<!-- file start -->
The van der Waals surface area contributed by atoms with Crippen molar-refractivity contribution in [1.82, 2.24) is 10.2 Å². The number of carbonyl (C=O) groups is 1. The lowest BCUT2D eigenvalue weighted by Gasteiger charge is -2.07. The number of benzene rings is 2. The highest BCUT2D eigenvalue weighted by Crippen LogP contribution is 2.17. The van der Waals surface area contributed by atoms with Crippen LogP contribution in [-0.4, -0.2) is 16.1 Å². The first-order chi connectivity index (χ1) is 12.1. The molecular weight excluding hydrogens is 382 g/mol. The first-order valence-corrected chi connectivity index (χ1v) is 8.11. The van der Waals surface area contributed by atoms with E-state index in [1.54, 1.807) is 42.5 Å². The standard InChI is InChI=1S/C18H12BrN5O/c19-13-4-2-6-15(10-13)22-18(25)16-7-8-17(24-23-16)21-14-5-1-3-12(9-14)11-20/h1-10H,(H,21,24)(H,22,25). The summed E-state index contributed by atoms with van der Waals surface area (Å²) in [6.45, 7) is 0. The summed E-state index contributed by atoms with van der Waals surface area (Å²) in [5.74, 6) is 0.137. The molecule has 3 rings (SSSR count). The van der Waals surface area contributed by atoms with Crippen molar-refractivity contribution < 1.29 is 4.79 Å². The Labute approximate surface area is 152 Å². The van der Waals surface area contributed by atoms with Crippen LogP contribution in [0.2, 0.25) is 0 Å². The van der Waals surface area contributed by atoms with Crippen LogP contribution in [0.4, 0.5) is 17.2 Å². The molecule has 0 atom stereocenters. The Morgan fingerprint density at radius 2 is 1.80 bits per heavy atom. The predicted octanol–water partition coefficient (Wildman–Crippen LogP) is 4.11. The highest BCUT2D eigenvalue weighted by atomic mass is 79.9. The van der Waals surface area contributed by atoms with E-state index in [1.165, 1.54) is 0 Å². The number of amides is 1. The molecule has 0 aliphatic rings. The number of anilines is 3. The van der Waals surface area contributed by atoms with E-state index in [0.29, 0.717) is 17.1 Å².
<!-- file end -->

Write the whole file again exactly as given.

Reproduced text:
The van der Waals surface area contributed by atoms with Crippen molar-refractivity contribution in [1.82, 2.24) is 10.2 Å². The number of carbonyl (C=O) groups is 1. The lowest BCUT2D eigenvalue weighted by Gasteiger charge is -2.07. The number of benzene rings is 2. The highest BCUT2D eigenvalue weighted by Crippen LogP contribution is 2.17. The van der Waals surface area contributed by atoms with Crippen LogP contribution in [-0.4, -0.2) is 16.1 Å². The first-order chi connectivity index (χ1) is 12.1. The molecular weight excluding hydrogens is 382 g/mol. The first-order valence-corrected chi connectivity index (χ1v) is 8.11. The van der Waals surface area contributed by atoms with E-state index in [1.54, 1.807) is 42.5 Å². The standard InChI is InChI=1S/C18H12BrN5O/c19-13-4-2-6-15(10-13)22-18(25)16-7-8-17(24-23-16)21-14-5-1-3-12(9-14)11-20/h1-10H,(H,21,24)(H,22,25). The summed E-state index contributed by atoms with van der Waals surface area (Å²) in [6.45, 7) is 0. The summed E-state index contributed by atoms with van der Waals surface area (Å²) in [5.74, 6) is 0.137. The molecule has 3 rings (SSSR count). The van der Waals surface area contributed by atoms with Crippen molar-refractivity contribution < 1.29 is 4.79 Å². The Labute approximate surface area is 152 Å². The van der Waals surface area contributed by atoms with Crippen LogP contribution in [0.2, 0.25) is 0 Å². The van der Waals surface area contributed by atoms with Crippen LogP contribution in [0.4, 0.5) is 17.2 Å². The molecule has 0 atom stereocenters. The Morgan fingerprint density at radius 2 is 1.80 bits per heavy atom. The predicted octanol–water partition coefficient (Wildman–Crippen LogP) is 4.11. The highest BCUT2D eigenvalue weighted by atomic mass is 79.9. The van der Waals surface area contributed by atoms with E-state index in [1.165, 1.54) is 0 Å². The number of amides is 1. The molecule has 0 aliphatic rings. The number of anilines is 3. The van der Waals surface area contributed by atoms with E-state index in [0.29, 0.717) is 17.1 Å².